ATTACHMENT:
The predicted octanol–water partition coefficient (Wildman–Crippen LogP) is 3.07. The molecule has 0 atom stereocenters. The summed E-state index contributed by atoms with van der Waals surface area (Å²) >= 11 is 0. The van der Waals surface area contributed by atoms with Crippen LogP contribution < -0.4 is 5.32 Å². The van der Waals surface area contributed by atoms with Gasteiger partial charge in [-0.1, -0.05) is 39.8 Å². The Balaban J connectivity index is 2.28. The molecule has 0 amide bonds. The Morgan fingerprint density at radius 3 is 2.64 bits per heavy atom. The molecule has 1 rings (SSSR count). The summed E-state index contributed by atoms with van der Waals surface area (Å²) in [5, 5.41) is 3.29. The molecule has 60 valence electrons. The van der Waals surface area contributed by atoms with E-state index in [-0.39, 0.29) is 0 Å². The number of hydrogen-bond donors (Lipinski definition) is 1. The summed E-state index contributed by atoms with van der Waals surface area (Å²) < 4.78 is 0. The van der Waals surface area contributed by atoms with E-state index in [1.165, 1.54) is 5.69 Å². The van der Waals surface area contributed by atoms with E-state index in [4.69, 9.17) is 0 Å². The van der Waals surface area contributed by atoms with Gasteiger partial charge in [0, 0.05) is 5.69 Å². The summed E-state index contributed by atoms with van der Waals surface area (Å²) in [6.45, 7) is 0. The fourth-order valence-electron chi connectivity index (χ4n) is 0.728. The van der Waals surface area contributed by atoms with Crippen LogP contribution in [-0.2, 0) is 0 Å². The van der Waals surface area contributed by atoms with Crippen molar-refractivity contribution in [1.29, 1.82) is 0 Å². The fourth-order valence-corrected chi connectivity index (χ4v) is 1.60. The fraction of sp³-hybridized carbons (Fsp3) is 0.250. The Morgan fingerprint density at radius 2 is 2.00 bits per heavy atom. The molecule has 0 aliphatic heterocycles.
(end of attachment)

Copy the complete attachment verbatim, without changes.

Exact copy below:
The predicted octanol–water partition coefficient (Wildman–Crippen LogP) is 3.07. The molecule has 0 atom stereocenters. The summed E-state index contributed by atoms with van der Waals surface area (Å²) >= 11 is 0. The van der Waals surface area contributed by atoms with Crippen LogP contribution < -0.4 is 5.32 Å². The van der Waals surface area contributed by atoms with Gasteiger partial charge in [-0.1, -0.05) is 39.8 Å². The Balaban J connectivity index is 2.28. The molecule has 0 amide bonds. The Morgan fingerprint density at radius 3 is 2.64 bits per heavy atom. The molecule has 1 rings (SSSR count). The summed E-state index contributed by atoms with van der Waals surface area (Å²) in [5, 5.41) is 3.29. The molecule has 60 valence electrons. The van der Waals surface area contributed by atoms with E-state index in [-0.39, 0.29) is 0 Å². The number of hydrogen-bond donors (Lipinski definition) is 1. The summed E-state index contributed by atoms with van der Waals surface area (Å²) < 4.78 is 0. The van der Waals surface area contributed by atoms with E-state index in [1.165, 1.54) is 5.69 Å². The van der Waals surface area contributed by atoms with E-state index in [4.69, 9.17) is 0 Å². The van der Waals surface area contributed by atoms with Gasteiger partial charge in [0, 0.05) is 5.69 Å². The summed E-state index contributed by atoms with van der Waals surface area (Å²) in [6.45, 7) is 0. The fourth-order valence-electron chi connectivity index (χ4n) is 0.728. The van der Waals surface area contributed by atoms with Crippen LogP contribution in [-0.2, 0) is 0 Å². The van der Waals surface area contributed by atoms with Crippen molar-refractivity contribution in [1.29, 1.82) is 0 Å². The fourth-order valence-corrected chi connectivity index (χ4v) is 1.60. The fraction of sp³-hybridized carbons (Fsp3) is 0.250. The Morgan fingerprint density at radius 2 is 2.00 bits per heavy atom. The molecule has 0 aliphatic heterocycles.